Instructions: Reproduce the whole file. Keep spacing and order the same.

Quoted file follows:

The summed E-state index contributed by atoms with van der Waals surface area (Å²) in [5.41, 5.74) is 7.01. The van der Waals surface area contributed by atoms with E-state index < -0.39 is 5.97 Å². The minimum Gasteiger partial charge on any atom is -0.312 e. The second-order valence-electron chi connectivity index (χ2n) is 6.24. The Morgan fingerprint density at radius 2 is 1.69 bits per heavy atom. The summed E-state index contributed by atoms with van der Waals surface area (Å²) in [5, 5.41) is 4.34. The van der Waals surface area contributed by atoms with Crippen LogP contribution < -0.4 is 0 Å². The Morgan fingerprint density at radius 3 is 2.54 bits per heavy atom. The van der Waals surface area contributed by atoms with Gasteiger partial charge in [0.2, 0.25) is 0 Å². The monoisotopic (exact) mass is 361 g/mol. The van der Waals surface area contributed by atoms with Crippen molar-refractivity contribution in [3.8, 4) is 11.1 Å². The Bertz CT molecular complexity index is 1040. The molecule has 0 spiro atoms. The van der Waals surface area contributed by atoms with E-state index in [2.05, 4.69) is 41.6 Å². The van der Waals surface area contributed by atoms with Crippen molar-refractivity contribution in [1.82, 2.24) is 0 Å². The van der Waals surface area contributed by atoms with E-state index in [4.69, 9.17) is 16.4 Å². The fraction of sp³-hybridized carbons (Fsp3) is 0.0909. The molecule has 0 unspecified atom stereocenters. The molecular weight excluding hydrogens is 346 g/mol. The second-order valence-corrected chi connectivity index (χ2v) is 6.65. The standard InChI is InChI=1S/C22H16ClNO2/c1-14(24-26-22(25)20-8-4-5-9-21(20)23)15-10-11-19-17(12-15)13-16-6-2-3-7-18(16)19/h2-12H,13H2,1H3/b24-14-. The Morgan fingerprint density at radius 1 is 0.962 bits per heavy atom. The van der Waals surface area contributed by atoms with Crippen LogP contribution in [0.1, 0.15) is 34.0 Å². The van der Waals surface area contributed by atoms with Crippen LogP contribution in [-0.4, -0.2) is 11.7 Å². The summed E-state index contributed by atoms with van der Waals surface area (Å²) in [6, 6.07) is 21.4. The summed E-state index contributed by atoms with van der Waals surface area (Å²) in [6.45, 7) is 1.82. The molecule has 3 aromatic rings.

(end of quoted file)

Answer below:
The summed E-state index contributed by atoms with van der Waals surface area (Å²) in [5.41, 5.74) is 7.01. The van der Waals surface area contributed by atoms with E-state index < -0.39 is 5.97 Å². The minimum Gasteiger partial charge on any atom is -0.312 e. The second-order valence-electron chi connectivity index (χ2n) is 6.24. The Morgan fingerprint density at radius 2 is 1.69 bits per heavy atom. The summed E-state index contributed by atoms with van der Waals surface area (Å²) in [5, 5.41) is 4.34. The van der Waals surface area contributed by atoms with Crippen LogP contribution < -0.4 is 0 Å². The Morgan fingerprint density at radius 3 is 2.54 bits per heavy atom. The van der Waals surface area contributed by atoms with Gasteiger partial charge in [0.2, 0.25) is 0 Å². The monoisotopic (exact) mass is 361 g/mol. The van der Waals surface area contributed by atoms with Crippen molar-refractivity contribution in [3.8, 4) is 11.1 Å². The Bertz CT molecular complexity index is 1040. The molecule has 0 spiro atoms. The van der Waals surface area contributed by atoms with E-state index in [2.05, 4.69) is 41.6 Å². The van der Waals surface area contributed by atoms with Crippen molar-refractivity contribution in [1.82, 2.24) is 0 Å². The van der Waals surface area contributed by atoms with E-state index in [4.69, 9.17) is 16.4 Å². The fraction of sp³-hybridized carbons (Fsp3) is 0.0909. The molecule has 0 unspecified atom stereocenters. The molecular weight excluding hydrogens is 346 g/mol. The second-order valence-corrected chi connectivity index (χ2v) is 6.65. The standard InChI is InChI=1S/C22H16ClNO2/c1-14(24-26-22(25)20-8-4-5-9-21(20)23)15-10-11-19-17(12-15)13-16-6-2-3-7-18(16)19/h2-12H,13H2,1H3/b24-14-. The Morgan fingerprint density at radius 1 is 0.962 bits per heavy atom. The van der Waals surface area contributed by atoms with Crippen LogP contribution in [0.1, 0.15) is 34.0 Å². The van der Waals surface area contributed by atoms with Crippen LogP contribution in [-0.4, -0.2) is 11.7 Å². The summed E-state index contributed by atoms with van der Waals surface area (Å²) in [6, 6.07) is 21.4. The summed E-state index contributed by atoms with van der Waals surface area (Å²) in [6.45, 7) is 1.82. The molecule has 3 aromatic rings.